23 Not only that, but we also who have the firstfruits of the Spirit, even we ourselves groan within ourselves, eagerly waiting for the adoption, the redemption of our body.
The word “redemption” describes release or freedom paid by a price or ransom. Redemption is the process whereby someone pays for the freedom of someone else. Jesus paid a ransom so that we will have a future with Him. We will obtain that redemption on the “day of redemption:”
Eph 1: 14 who is the guarantee of our inheritance until the redemption of the purchased possession, to the praise of His glory.
Eph 4: 30 And do not grieve the Holy Spirit of God, by whom you were sealed for the day of redemption.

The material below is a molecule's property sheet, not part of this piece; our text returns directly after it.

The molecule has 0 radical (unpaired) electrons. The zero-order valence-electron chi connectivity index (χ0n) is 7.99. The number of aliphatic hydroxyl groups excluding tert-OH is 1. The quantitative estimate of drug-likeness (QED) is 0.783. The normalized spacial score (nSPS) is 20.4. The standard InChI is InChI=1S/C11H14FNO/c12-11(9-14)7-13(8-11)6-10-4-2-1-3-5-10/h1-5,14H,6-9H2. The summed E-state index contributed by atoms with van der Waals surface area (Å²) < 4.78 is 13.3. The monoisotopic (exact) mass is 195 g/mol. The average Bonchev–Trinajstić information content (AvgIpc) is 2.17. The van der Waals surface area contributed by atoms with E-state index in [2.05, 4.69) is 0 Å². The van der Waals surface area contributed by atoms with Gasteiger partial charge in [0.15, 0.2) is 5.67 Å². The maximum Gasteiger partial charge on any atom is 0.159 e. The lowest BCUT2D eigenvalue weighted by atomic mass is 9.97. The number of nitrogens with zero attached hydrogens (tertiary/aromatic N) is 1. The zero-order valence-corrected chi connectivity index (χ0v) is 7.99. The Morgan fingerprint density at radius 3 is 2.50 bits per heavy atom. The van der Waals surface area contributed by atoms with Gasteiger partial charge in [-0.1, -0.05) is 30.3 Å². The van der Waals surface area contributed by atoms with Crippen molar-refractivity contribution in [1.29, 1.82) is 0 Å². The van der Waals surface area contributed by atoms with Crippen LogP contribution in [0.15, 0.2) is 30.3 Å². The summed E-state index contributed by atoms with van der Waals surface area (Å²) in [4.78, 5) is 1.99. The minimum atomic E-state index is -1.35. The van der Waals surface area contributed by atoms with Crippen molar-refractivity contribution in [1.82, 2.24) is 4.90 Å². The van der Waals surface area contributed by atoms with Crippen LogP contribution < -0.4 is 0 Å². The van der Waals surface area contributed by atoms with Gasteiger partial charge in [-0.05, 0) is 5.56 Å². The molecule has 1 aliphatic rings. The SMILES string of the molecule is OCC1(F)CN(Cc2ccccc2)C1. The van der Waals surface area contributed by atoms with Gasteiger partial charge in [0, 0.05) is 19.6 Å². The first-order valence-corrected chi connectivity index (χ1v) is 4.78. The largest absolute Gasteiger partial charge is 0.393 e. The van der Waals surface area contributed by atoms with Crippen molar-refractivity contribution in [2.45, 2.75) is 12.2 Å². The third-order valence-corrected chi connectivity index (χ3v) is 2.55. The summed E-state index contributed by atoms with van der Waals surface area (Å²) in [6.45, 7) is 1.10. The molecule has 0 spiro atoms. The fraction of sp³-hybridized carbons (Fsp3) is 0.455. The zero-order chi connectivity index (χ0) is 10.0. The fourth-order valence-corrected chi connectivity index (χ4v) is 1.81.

Note that God said not merely “unto redemption” but “unto the day of redemption.”
God has guaranteed that we will be glorified with Him in heaven.
God has made a pledge and guarantee that we will be with Him in glory. In order to do this He must reconstruct our bodies so that they are fit for heaven. Our current bodies are weak, susceptible to disease, and contain the sin capacity. Our reconstructed bodies will be just like the resurrection body of the Lord Jesus.
The believer’s ransom is our glorification, the revelation of the sons of God (8:19), or “the glorious freedom of the children of God” (8:21). This will happen at the Rapture of the church (before the renovation of creation at the Second Coming). Our bodies will be translated and transformed at that time. It is the “day of redemption” for the believer (Eph 4:30). In that day God will liberate us from decay and futility. That will be a day of glory!! “Oh, that will be glory for me.” This is the hope or confidence of the believer. God has indeed made a wonderful pledge to us. He put Himself on the line for this. We can, therefore, wait with eager anticipation for this.
This glorious truth demands service to the Lord (1 Co 15:58).